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Water Quality in Ireland

Water is a critical natural resource. Ensuring Ireland has water of good quality available across the country is essential from an economic and quality of life perspective. Our water is used for drinking, industry, energy generation and recreation. Water is also is home to a wide variety of plants and animals.

Increasingly Ireland has to look at the impact of human activities on water quality on a global and local scale. Our activities can have a positive or negative influence. Activities impacting water quality are agriculture, hydromorphology (physical changes to waters), urban and domestic waste water, forestry, peat extraction, industry and roads.

Climate Change has resulted in more frequent storms and heavier rainfall or droughts. These impact water quality, putting increased strain on supplies and on Ireland’s ability to maintain and improve water quality.


Source EPA Water Quality Report 2013-2018. To view this report please click here

Water Policy and Targets

In Ireland all water policy and management is guided by the Water Framework Directive. Under this directive Ireland has been set a target of achieving at least ‘good status’ for all waters in the country, along with no deterioration. Despite a lot of good work over the last 20-30 years we are falling short in achieving this target and water quality has declined in recent years.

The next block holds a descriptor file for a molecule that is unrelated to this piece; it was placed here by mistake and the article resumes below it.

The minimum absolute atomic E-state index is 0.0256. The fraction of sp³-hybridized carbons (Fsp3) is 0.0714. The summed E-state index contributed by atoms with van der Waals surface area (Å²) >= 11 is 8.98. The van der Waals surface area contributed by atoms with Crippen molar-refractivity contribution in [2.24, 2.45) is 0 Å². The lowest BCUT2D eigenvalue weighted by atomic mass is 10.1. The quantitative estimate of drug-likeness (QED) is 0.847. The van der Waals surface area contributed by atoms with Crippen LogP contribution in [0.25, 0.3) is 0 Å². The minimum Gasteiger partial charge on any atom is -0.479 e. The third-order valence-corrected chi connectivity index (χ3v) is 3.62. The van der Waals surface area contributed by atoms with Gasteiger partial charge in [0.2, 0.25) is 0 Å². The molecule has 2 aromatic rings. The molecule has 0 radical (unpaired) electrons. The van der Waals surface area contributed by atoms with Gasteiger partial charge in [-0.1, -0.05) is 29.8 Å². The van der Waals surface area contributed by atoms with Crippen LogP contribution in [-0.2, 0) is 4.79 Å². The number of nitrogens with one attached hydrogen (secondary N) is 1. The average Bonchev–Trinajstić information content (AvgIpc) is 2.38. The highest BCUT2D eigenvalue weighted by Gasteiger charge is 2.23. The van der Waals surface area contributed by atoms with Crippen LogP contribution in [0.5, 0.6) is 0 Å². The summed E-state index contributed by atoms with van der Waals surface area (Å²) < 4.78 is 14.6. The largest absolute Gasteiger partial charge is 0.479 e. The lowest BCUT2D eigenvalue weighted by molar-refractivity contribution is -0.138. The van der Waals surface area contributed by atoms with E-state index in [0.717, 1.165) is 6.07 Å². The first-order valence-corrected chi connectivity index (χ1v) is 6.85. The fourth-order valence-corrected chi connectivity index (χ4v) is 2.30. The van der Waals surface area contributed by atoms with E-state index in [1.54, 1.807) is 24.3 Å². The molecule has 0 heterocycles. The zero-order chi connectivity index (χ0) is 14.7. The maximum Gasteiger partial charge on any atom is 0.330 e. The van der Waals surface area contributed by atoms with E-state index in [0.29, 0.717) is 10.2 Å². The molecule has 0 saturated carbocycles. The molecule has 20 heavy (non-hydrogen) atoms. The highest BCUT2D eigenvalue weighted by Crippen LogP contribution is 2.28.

Although overall water quality in Ireland compares favourably to the EU average, meeting objectives under the Water Framework Directive, whereby all waterbodies achieve good status by 2027, will be challenging.

The results from the latest Environmental Protection Agency (EPA) Water Quality in Ireland 2013-2018 report are disappointing. The report highlights that 52.8% of surface waterbodies are at good or high status, down from the 55.4% recorded for the 2010-2015 period.

An encouraging result is the net improvement of 16.7% in water quality in water bodies that were prioritised areas for action and reflects the positive efforts of local authorities and other public bodies.

The key issue is eutrophication, driven by excess phosphorus in freshwaters and excess nitrogen in estuarine and marine waters. Changes to the physical habitat including excess sediment (hydro morphology) are the next biggest issue. Agriculture is the most significant pressure, followed by urban discharges, channel maintenance and other physical habitat changes, forestry, peat cutting and domestic waste water. Diffuse pollution is widespread and presents the greatest challenge.

The latest information on current water quality in Ireland can be found at the links below: